Steam rises from the Miller coal Power Plant in Adamsville, Alabama on April 11, 2021.
UN Report: World fossil fuel usage headed in the wrong direction
03:44 - Source: CNN
New York CNN Business  — 

Ahead of a critical global climate conference in November, a UN report released Wednesday shows that many of the world’s largest fossil fuel producers are still planning to ramp up production in the coming years, and will be burning far more fossil fuels in 2030 than what is consistent with global climate pledges.

The UN Environment Programme analysis used the plans of 15 major economies to estimate the world will produce roughly 110% more coal, oil, and gas in 2030 than what would be necessary to limit warming to 1.5 degrees Celsius above pre-industrial levels, and 45% more than what would be consistent with 2 degrees.

Scientists have said limiting warming to those thresholds is critical to avoid the worst consequences of the climate crisis.

Researchers call this disconnect between government plans and international climate commitments the “production gap,” which they conclude remains “largely unchanged” compared to previous assessments since the annual report first launched in 2019.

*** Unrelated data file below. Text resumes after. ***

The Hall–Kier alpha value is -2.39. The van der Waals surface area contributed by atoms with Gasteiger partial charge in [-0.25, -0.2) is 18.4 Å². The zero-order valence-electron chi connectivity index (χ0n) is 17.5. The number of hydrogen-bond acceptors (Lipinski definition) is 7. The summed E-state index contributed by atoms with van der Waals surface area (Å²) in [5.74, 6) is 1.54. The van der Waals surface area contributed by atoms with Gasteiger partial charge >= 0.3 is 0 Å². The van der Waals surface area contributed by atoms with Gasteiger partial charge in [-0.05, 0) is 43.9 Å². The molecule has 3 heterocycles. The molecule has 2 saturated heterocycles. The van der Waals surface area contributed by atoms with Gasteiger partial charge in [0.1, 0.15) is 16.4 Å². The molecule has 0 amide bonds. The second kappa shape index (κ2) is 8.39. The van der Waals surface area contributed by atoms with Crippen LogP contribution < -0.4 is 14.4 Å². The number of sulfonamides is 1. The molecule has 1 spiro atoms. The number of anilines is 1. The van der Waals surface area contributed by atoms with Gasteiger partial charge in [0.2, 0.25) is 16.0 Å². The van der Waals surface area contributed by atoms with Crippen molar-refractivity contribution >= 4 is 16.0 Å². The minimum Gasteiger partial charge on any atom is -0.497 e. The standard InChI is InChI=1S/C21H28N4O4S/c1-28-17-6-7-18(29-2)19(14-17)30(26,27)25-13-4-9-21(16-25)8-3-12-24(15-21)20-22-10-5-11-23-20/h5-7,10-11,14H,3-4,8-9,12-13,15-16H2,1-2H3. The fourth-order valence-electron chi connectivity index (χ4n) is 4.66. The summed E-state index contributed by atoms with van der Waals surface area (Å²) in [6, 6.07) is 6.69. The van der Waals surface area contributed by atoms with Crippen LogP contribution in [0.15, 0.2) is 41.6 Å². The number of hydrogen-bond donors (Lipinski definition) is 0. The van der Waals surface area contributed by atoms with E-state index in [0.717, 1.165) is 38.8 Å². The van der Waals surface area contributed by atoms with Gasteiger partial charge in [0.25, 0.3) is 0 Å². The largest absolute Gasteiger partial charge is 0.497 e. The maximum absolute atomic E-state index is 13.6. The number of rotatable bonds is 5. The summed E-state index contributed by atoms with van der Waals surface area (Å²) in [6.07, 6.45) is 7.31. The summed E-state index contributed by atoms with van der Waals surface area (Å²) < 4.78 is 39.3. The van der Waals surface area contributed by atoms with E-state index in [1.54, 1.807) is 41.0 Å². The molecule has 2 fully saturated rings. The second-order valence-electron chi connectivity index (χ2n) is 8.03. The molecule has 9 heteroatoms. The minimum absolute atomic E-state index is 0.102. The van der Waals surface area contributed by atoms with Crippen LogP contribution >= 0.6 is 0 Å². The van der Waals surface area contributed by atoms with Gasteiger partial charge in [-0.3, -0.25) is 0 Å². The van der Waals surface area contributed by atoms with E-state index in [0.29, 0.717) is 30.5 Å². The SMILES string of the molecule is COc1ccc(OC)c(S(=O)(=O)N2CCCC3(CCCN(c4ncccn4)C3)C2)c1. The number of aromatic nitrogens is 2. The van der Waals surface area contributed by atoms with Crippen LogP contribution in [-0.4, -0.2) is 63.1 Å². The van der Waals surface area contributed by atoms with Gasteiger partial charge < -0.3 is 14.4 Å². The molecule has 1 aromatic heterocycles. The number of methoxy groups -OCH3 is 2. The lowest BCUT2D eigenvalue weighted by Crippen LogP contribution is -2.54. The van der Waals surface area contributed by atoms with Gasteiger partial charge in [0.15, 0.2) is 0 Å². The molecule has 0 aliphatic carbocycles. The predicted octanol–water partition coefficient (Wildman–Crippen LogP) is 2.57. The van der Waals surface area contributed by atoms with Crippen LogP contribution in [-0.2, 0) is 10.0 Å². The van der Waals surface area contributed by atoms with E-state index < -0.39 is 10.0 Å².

The latest analysis found that the production gap is widest for coal, of which governments plan to produce roughly 240% more in 2030. They are also planning to produce 57% more oil and 71% more natural gas than what is in line with the 2015 Paris Agreement.

Ploy Achakulwisut, lead author of the report and scientist with the Stockholm Environment Institute, said while the range is sobering, governments still have the power to reverse course and close the gap.

“It’s state-owned fossil fuel companies that control 50 to 55% of global coal, oil and gas production, but even when they don’t currently control production, government policies and subsidies enables production by private interests,” Achakulwisut told CNN. “It’s governments who can implement systemic economy-wide policies and actions, with the public interest in mind.”

“The main message is that governments have a primary role to play in closing the production gap,” she added.

Achakulwisut and colleagues analyzed the production plans and projections of Australia, Brazil, Canada, China, Germany, India, Indonesia, Kazakhstan, Mexico, Norway, Russia, Saudi Arabia, the United Arab Emirates, the United Kingdom, and the United States.

Although the world’s largest coal producers, China and the US, are ramping down their production of fossil fuels, the shift would be counteracted by projected increases in coal production in India, Russia, and Australia, the report said.